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Posting elsewhere

Hello there. It occurs to me that I have not posted here in a very long time. I've taken up blogging, at Finishing the Hat.

For those of you who are a part of the Fat Acceptance community, please know that I still support FA and all its aims.  But please also know that my health took a turn for the worse over the past few years, and because of that and the loss of my mother to complications from obesity, I have been losing weight.  I have been doing this as healthfully as I can, based in self-love and not self-destruction. 

With that in mind, you may not want to follow my blog if weight loss discussion triggers you.  It is, however, more than a weight loss blog; I cover my creativity and fat fashion as well.  And FA/HAES still informs the way I think.

I hope you are all well -

Nov. 2nd, 2009

Proud as a peacock.


And lots of other photos of my Dad's trip to visit us in October, here.
I've been unfocused lately, so I'm not certain I've noticed anyone outside of this fog around my head. But I feel like I'm gradually awakening from that waking slumber. And just in time.

She caught my attention because she bent over in the crosswalk as the light was about to turn green. Crosswalks are usually for swift motion – who stops in a crosswalk? – so the abrupt halt and the bend of her torso parallel with the ground shook me out of myself. She picked something up and righted herself, staring for a moment at the object, and then – in one fluid motion – throwing it up in the air, grabbing for it with open-palm-out, and tucking it in her pocket. I watched her over my shoulder as I turned the corner, marveling at this woman who seemed to step out of a stylized film, a Wes Anderson joint. She must have been about 60, her black skin that combination of fresh, plump-looking but lined; it was the kind of skin that I think of when I hear the words "age gracefully" – if all of our aging skin looked like that, no one would inject themselves with botulism. She wore gigantic white Jackie-O sunglasses, and her hair was in a perfect beehive. I wish I could remember what she was wearing. I could only look at her for a moment, and I think I'm still only partway out of my zombie fog.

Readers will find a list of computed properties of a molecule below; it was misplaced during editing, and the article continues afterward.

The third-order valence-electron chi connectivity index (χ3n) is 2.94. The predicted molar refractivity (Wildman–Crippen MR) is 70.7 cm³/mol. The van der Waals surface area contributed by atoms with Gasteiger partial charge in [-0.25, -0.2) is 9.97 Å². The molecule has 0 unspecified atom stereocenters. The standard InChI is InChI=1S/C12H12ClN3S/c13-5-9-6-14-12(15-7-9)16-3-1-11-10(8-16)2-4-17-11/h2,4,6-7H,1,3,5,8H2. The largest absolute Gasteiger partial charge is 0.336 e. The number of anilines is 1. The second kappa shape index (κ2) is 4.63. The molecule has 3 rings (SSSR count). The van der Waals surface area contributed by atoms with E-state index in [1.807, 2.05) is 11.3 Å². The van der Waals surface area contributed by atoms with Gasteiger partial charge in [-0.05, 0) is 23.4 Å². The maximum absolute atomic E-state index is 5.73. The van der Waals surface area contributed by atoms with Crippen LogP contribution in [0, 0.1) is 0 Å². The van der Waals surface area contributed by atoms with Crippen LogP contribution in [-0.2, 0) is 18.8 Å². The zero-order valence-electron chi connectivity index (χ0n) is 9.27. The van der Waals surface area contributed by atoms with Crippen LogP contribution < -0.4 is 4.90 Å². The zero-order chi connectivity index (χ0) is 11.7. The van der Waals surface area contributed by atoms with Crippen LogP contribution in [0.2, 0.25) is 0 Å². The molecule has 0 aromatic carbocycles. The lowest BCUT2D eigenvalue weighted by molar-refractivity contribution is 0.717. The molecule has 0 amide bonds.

It is, at least, a glass of zombie fog half-empty. (Or half-full? It's residing, and it's a good thing.) A few miles closer to the office, I happened upon yet another break in my horizon, more unusual motion shaking me aware of my surroundings. Interesting that at this moment in my life, it was motion, not appearance that caught my eye, in both instances. Though both subjects of this morning's people-watching had appearances that would have merited a second look.

The second person had a very unusual gait. He wasn’t limping; he wasn't club-footed. He just had an extremely unusual gait. It made me think of my husband, whose gait I thought was unique until his mother told me that his grandfather had the exact same stride. I didn't know that walking style could be passed along genetically. Anyway – the man with the unusual gate was crossing the street parallel to me as I slowed down for a red light. He swung behind a bus and I was nervous for a moment that he'd board and I wouldn't catch a closer look. Fortunately, the bus turned a corner and he crossed the street right in front of me. I can't exactly describe the way he walked, but I was glad he did it that way, because it caught my attention and gave me the chance to survey his personal style. He was balding with a completely shaved head except for two little patches of hair, which were dyed red and gelled into little horns. He wore a white tee-shirt with the words "hell boy" scrawled in red in sloppy off-center handwriting. I found myself wondering what he used to write on his shirt; I've occasionally used a sharpie in attempt to be punk-unique (though, I doubt the lyrics to "La Vie Boheme" or "Remember Cedric Diggory" on Potter opening day can be considered "punk"), and it never looked as integrated into the shirt as hell boy's did. I wondered if he does this all year. It's October, I remember. I love October. I've been craving Halloween. I wonder if hell boy has decided that every day is All Hallows' day. I turn on my October spooky mix and think about the smell of baked apples in our hallway this morning. Wondering if I can remember Mom's recipe for quick microwave applesauce, or if Dad does, or if it's just lost. Thinking it might be a good day for some cider.